“I also made a very difficult decision that day that I am actually going to discontinue my professional swimming career”, said Ian Thorpe today in Sydney. Aside from the fact he needs a speech writer it shouldn’t come as a great surprise Ian Thorpe, the Thorpedo, is retiring. First fighting off the effects of glandular fever which kept him out of this year’s Commonwealth Games and then having to deal with a broken wrist, Thorpe had been rehabilitating himself in Los Angeles away from the media glare until the beginning of this month, when he finally came to his decision to retire. It’s been a long career. Starting at age five, swimming internationally since fourteen, he became the youngest male world swimming champion in history at fifteen. A decade later, with eleven World Championships and thirteen individual world records under his belt, he has little to prove to himself or the world.
A world class athlete works hard to reach such exalted status, and has to continue to work hard to stay there. Swimming is no different. A typical world ranked swimmer will schedule ten to twelve 1½- 2 hour swim practices a week, plus weight sessions, running workouts, physio and massage appointments, perhaps psych & strategy sessions, flexibility training, stroke analysis clinics, diet analysis, etc. Add up all the time plus commuting and prep time for three workouts/sessions a day and the world class athlete is putting in nearly the same hours as required by a full-time job, with the considerable disadvantage much of his or her ‘work’ is designed to physically exhaust. Ian Thorpe had been doing this for more than ten years. But is he retiring because of physical exhaustion, was his recent illness and injury symptomatic of a creeping physical breakdown? I don’t think so - he says he’s in the best physical shape he’s ever been. Besides, it is estimated he’s earning about 3.5 million U.S. annually in endorsements, a powerful inducement to continue regardless of how tired he is. With only two more years to Beijing and a possible historic gold medal in the 400 free for three consecutive Olympics why then did he retired?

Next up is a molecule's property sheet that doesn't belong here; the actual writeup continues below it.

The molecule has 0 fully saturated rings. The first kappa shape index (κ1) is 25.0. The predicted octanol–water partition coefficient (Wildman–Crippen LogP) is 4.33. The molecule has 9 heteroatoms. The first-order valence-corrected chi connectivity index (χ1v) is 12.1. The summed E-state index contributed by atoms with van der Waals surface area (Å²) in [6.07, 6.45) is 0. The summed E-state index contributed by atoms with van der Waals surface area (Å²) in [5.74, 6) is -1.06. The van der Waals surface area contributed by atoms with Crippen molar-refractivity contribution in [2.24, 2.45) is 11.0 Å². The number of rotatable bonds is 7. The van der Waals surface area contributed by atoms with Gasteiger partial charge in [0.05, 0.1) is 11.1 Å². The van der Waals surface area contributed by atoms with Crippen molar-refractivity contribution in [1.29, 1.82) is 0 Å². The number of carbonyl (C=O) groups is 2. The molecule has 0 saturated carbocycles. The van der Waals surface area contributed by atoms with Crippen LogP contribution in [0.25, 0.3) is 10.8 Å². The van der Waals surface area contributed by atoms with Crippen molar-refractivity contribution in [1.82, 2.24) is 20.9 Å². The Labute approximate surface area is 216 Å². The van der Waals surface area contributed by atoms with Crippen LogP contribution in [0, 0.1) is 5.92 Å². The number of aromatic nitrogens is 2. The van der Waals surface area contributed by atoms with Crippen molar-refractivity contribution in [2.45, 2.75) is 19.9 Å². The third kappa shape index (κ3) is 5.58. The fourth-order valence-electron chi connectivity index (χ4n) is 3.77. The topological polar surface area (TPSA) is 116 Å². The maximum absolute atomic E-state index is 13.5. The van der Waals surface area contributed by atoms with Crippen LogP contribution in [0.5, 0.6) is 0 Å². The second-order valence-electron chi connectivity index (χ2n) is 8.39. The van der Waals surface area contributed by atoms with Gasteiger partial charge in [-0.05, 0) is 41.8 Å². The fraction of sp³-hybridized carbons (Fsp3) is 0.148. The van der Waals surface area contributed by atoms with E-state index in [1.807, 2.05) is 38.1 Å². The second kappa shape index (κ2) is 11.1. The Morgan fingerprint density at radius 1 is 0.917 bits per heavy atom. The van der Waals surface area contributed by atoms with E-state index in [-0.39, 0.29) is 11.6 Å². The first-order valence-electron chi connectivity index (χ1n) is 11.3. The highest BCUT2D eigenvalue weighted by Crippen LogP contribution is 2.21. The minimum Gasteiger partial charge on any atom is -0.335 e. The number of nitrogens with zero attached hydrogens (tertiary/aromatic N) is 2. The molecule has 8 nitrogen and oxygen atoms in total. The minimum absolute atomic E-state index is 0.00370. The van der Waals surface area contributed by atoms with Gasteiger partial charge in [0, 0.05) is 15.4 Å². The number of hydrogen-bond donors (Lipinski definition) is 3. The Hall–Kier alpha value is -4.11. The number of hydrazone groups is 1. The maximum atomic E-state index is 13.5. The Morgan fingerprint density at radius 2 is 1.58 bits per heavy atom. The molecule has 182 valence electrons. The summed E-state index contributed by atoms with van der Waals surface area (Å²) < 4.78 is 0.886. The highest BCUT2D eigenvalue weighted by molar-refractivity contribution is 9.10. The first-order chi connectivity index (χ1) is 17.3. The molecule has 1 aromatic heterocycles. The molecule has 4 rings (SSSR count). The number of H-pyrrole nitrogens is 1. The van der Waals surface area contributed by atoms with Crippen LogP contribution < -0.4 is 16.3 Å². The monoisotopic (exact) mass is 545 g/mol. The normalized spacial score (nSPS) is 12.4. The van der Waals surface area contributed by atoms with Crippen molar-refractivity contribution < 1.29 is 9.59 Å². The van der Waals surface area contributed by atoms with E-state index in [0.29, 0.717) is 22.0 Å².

Personally I think he retired for the same reason most people leave the sport, he’s not improving anymore. It’s one thing to work hard and receive a tangible reward for your work in the form of faster times in the pool, but Thorpe hasn’t set a new world record in over four years. Four years of working hard and achieving nothing is bound to wear on the strongest of psyche. There must come a time when a person asks the big question, isn’t there a better way to live my life? For Ian Thorpe that question was finally answered in the affirmative, it was time for him to move on and explore life outside the pool, rather than stare at that black line day after day after endless day.